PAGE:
1. Fight for rule changes. All elected Labour representatives must be subject to one-member, one-vote mandatory reselection. MPs must be brought under democratic control – from above, by the NEC; from below by the CLPs. We need a sovereign conference once again. The cumbersome, undemocratic and oppressive structures, especially those put in place under the Blair supremacy, must be rolled back. The joint policy committee, the national policy forums, etc, must go.
  2. Scrap the despicable compliance unit “and get back to the situation where people are automatically accepted for membership, unless there is a significant issue that comes up” (John McDonnell). The compliance unit operates in the murk, it violates natural justice, it routinely leaks to our enemies in the capitalist media.
  3. The stultifying inertia imposed on Momentum has proved to be an own goal. Jon Lansman has proved to be a competent autocrat. He blocked all Momentum attempts to oppose the ‘anti-Zionism equals anti-Semitism’ smears, he did nothing to get Momentum to fight the 2016 purge of leftwing supporters of Corbyn. It is now impossible to transform it into a democratic organisation, or one that can educate, activate and empower the rank-and-file membership. So, there is an urgent need for the left to organise with a view of establishing a worthwhile alternative.
  4. Securing new trade union affiliates ought to be a top priority. The FBU has reaffiliated. Matt Wrack at last came to his senses and took the lead in reversing the disaffiliation policy. But what about the RMT? And what about the NUT? Then there is PCS, where the question was not even discussed at this year’s conference.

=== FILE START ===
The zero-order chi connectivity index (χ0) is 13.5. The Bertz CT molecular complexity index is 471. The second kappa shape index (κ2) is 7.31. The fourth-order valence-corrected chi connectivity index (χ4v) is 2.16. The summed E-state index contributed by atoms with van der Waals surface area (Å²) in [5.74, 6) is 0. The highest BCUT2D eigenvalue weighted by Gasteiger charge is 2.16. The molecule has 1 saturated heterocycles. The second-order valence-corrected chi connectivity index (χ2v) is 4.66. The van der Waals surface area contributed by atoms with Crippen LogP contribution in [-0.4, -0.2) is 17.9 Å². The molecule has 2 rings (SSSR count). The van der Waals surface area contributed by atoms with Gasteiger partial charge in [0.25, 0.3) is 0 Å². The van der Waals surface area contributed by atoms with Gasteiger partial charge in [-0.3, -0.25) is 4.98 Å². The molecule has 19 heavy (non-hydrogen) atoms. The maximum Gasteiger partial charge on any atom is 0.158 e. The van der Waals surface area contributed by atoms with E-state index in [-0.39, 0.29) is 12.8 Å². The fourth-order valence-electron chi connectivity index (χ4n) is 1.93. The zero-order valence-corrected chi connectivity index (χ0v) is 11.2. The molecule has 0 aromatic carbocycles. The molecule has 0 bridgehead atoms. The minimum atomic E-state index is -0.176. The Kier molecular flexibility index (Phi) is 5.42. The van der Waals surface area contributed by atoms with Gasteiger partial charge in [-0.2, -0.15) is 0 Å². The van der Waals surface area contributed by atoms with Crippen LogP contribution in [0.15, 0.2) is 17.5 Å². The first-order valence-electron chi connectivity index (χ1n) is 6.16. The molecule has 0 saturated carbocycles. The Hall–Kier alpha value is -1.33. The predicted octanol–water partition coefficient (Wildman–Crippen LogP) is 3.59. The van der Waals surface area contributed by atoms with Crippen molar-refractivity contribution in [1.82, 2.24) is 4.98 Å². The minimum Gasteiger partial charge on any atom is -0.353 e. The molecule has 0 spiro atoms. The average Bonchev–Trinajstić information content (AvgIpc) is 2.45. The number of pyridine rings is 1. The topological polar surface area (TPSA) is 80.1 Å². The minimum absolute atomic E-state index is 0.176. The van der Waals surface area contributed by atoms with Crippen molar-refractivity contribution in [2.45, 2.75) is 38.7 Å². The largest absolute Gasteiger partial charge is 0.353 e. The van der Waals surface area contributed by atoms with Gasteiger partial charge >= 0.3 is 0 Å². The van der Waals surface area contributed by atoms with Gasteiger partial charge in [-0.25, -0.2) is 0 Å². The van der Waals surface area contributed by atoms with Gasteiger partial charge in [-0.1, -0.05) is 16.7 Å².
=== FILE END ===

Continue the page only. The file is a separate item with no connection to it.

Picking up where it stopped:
5. Every constituency, ward and other such basic unit must be won and rebuilt by the left. Our membership has grown from 200,000 in May 2015 to over 525,000 today. Surely during and after the election campaign we can get to a million. However, the left must convince the sea of new members, and returnees, to attend meetings … and break the stultifying grip of the right. Elect officers who support genuine socialism. Elect officers who are committed to transforming our wards and constituencies into vibrant centres of socialist organisation, education and action. As such, our basic units would be well placed to hold councillors and MPs to account.
  6. Our goal should be to transform the Labour Party, so that, in the words of Keir Hardie, it can “organise the working class into a great, independent political power to fight for the coming of socialism”. We need rule changes to once again permit left, communist and revolutionary parties to affiliate. As long as they do not stand against us in elections, this can only strengthen us as a federal party. Today affiliated organisations include the Fabians, Christians on the left, the Cooperative Party … the Jewish Labour Movement and Labour Business. Allow the SWP, SPEW, CPGB, Left Unity, the Morning Star’s CPB, etc, to join our ranks.
  7. Being an MP ought to be an honour, not a career ladder. A particularly potent weapon here is the demand that all our elected representatives should take only the average wage of a skilled worker.
  8. We must establish our own press, radio and TV. Relying on the favours of the capitalist press, radio and TV is a game for fools. True, it worked splendidly for Tony Blair and Alistair Campbell. But, as Neil Kinnock, Gordon Brown and Ed Miliband found to their cost, to live by the mainstream media is to die by the mainstream media.
  9. Programmatically, we should adopt a new clause four. Not a return to the old, 1918, version, but a commitment to working class rule and a society which aims for a stateless, classless, moneyless society, which embodies the principle, ‘From each according to their abilities, to each according to their needs’.